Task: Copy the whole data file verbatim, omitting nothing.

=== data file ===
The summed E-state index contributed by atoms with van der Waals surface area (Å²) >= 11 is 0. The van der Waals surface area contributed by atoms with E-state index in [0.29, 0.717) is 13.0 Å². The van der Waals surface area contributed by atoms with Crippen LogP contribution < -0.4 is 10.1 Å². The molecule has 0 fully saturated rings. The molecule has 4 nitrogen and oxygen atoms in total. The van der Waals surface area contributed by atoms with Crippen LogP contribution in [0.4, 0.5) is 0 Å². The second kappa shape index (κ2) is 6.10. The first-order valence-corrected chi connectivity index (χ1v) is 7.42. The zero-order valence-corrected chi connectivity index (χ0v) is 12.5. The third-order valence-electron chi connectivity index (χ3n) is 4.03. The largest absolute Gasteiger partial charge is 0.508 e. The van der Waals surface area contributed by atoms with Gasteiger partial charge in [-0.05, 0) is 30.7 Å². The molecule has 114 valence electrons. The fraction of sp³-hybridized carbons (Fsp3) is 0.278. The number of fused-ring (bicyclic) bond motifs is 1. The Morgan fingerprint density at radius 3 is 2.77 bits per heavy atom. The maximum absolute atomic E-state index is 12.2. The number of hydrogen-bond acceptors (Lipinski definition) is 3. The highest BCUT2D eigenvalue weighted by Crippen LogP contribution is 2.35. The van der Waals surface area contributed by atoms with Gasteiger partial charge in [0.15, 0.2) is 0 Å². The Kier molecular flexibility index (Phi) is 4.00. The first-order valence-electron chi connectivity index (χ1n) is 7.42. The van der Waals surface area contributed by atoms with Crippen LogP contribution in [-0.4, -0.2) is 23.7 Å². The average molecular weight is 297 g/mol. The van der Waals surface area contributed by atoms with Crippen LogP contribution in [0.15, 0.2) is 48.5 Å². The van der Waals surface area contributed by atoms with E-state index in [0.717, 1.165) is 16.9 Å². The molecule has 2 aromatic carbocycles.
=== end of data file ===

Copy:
The summed E-state index contributed by atoms with van der Waals surface area (Å²) >= 11 is 0. The van der Waals surface area contributed by atoms with E-state index in [0.29, 0.717) is 13.0 Å². The van der Waals surface area contributed by atoms with Crippen LogP contribution < -0.4 is 10.1 Å². The molecule has 0 fully saturated rings. The molecule has 4 nitrogen and oxygen atoms in total. The van der Waals surface area contributed by atoms with Crippen LogP contribution in [0.4, 0.5) is 0 Å². The second kappa shape index (κ2) is 6.10. The first-order valence-corrected chi connectivity index (χ1v) is 7.42. The zero-order valence-corrected chi connectivity index (χ0v) is 12.5. The third-order valence-electron chi connectivity index (χ3n) is 4.03. The largest absolute Gasteiger partial charge is 0.508 e. The van der Waals surface area contributed by atoms with Gasteiger partial charge in [-0.05, 0) is 30.7 Å². The molecule has 114 valence electrons. The fraction of sp³-hybridized carbons (Fsp3) is 0.278. The number of fused-ring (bicyclic) bond motifs is 1. The Morgan fingerprint density at radius 3 is 2.77 bits per heavy atom. The maximum absolute atomic E-state index is 12.2. The number of hydrogen-bond acceptors (Lipinski definition) is 3. The highest BCUT2D eigenvalue weighted by Crippen LogP contribution is 2.35. The van der Waals surface area contributed by atoms with Gasteiger partial charge in [0.15, 0.2) is 0 Å². The Kier molecular flexibility index (Phi) is 4.00. The first-order valence-electron chi connectivity index (χ1n) is 7.42. The van der Waals surface area contributed by atoms with Crippen LogP contribution in [-0.4, -0.2) is 23.7 Å². The average molecular weight is 297 g/mol. The van der Waals surface area contributed by atoms with Crippen LogP contribution in [0.15, 0.2) is 48.5 Å². The van der Waals surface area contributed by atoms with E-state index in [0.717, 1.165) is 16.9 Å². The molecule has 2 aromatic carbocycles.